Free of a very hectic schedule for the past two weeks, it is time to continue interacting with this classic work. In chapter 2, Cone says the "sources" and "the norm" of Black theology find their root in the Black experience. This means that when Whites speak to Blacks about the gospel they present it in light of the social, political and economic perspective of Whites. As such, they speak from the historical position of the oppressor rather than the oppressed.

Jesus, on the other hand, sided with the downtrodden and marginalized. Therefore, we should view him as "Black" and not "White," i. e. one who stands with the oppressed and offers them hope of liberation.

Cone says the purpose of Black theology is to make sense of the Black experience. For Cone, writing in the 1970s, this meant more than release from sin and the promise of heaven, but political, social and economic opportunity as well. While he recognized Martin Luther King's contributions, Cone believed that violence can be a effective tool to bring about liberation. One wonders whether Cones still holds this position 40 years later.

Cone identifies revelation, scripture and tradition as "sources" for Black theology. His then defines "norm" as the hermeneutical principle by which one interprets the sources. As such, we must read Scripture through the lenses of those who gave it and those who received it--namely the oppressed. Any other reading distorts its meaning and relevance. We must not read Scripture from the perspective of the Egyptian taskmasters or Roman imperialists.

The problem of course is that in time the oppressed become the oppressors who distort and use the Scripture to support their own ends, e.g. the "Christian" slave owners in the pre-Civil War era.

This has been a good chapter, and is especially relevant since hermeneutics remains at the center of most theological controversies in the 21st century.

Thursday, July 17, 2014

Immigration Makes Salvation Possible

Jesus was an immigrant. He and his family left their homeland and crossed the border into Egypt in order to escape Herod's hit squad. 

Had Jesus not escaped, He would have been one of the innocents who was murdered.

This means that immigration played an essential role in salvation history.

In fact, others in his ancestral line were immigrants who advanced salvation history. Think of Naomi and her family who moved to Moab, where her son married Ruth. Then the widowed Ruth, in turn, migrated to Bethlehem where she met Boaz and gave birth to Obed, the grandfather of King David, who fathered the royal line leading up to Jesus.

Without immigration there would have been no messiah and no salvation.

Thursday, July 10, 2014


People everywhere are debating about the influx of illegal minors crossing the Texas border. Should they be allowed to stay or should they be sent back to their respective countries?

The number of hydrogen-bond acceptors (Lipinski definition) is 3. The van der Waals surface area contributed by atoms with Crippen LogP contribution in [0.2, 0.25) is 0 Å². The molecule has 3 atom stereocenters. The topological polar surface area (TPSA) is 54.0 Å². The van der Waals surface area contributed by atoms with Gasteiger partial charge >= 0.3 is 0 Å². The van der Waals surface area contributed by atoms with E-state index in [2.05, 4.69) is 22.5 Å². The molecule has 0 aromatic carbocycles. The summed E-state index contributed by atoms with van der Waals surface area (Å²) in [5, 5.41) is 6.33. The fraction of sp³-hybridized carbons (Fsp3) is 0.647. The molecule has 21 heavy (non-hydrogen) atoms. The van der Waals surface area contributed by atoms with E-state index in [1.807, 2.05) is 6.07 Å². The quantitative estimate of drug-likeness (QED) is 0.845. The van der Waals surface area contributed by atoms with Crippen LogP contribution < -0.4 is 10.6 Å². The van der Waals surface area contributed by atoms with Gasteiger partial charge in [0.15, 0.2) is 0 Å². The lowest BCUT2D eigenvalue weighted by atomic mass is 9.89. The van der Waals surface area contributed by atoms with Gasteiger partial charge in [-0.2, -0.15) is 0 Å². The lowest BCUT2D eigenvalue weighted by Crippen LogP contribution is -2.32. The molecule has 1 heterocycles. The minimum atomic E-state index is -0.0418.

How should the church address the issue?

First, the churches in America represent the Kingdom of God and not the United States.

Second, the churches must follow the Scriptures, regardless of what the courts, Congress or the President decides. This means churches should open their doors to the strangers and foreigners among us. We should find homes for the migrant children; feed and clothe those who cannot fend for themselves.

The Scriptures are clear that Israel was to care for foreigners and aliens in their midst because they were once in the same boat in Egypt.

Here are a few of the many scriptural references:

“You shall not wrong a sojourner or oppress him, for you were sojourners in the land of Egypt.” Exodus 22:21 ESV

“When a stranger sojourns with you in your land, you shall not do him wrong. You shall treat the stranger who sojourns with you as the native among you, and you shall love him as yourself, for you were strangers in the land of Egypt: I am the Lord your God. Leviticus 19:33-34 ESV

“If your brother becomes poor and cannot maintain himself with you, you shall support him as though he were a stranger and a sojourner, and he shall live with you. Leviticus 25:35 ESV

“He executes justice for the fatherless and the widow, and loves the sojourner, giving him food and clothing.” Deuteronomy 10:18 ESV

“You shall allot it as an inheritance for yourselves and for the sojourners who reside among you and have had children among you. They shall be to you as native-born children of Israel. With you they shall be allotted an inheritance among the tribes of Israel.” Ezekiel 47:22 ESV

“Thus says the Lord of hosts, Render true judgments, show kindness and mercy to one another, do not oppress the widow, the fatherless, the sojourner, or the poor, and let none of you devise evil against another in your heart.” Zechariah 7:9-10 ESV

“Then I will draw near to you for judgment. I will be a swift witness...against those who oppress the hired worker in his wages, the widow and the fatherless, against those who thrust aside the sojourner, and do not fear me, says the Lord of hosts.” Malachi 3:5 ESV

Should the church do any different?

Jesus said, “For I was hungry and you gave me food, I was thirsty and you gave me drink, I was a stranger and you welcomed me.” Matthew 25:35 ESV

The writer of Hebrews exhorts, “Do not neglect to show hospitality to strangers, for thereby some have entertained angels unawares.” Hebrews 13:2 ESV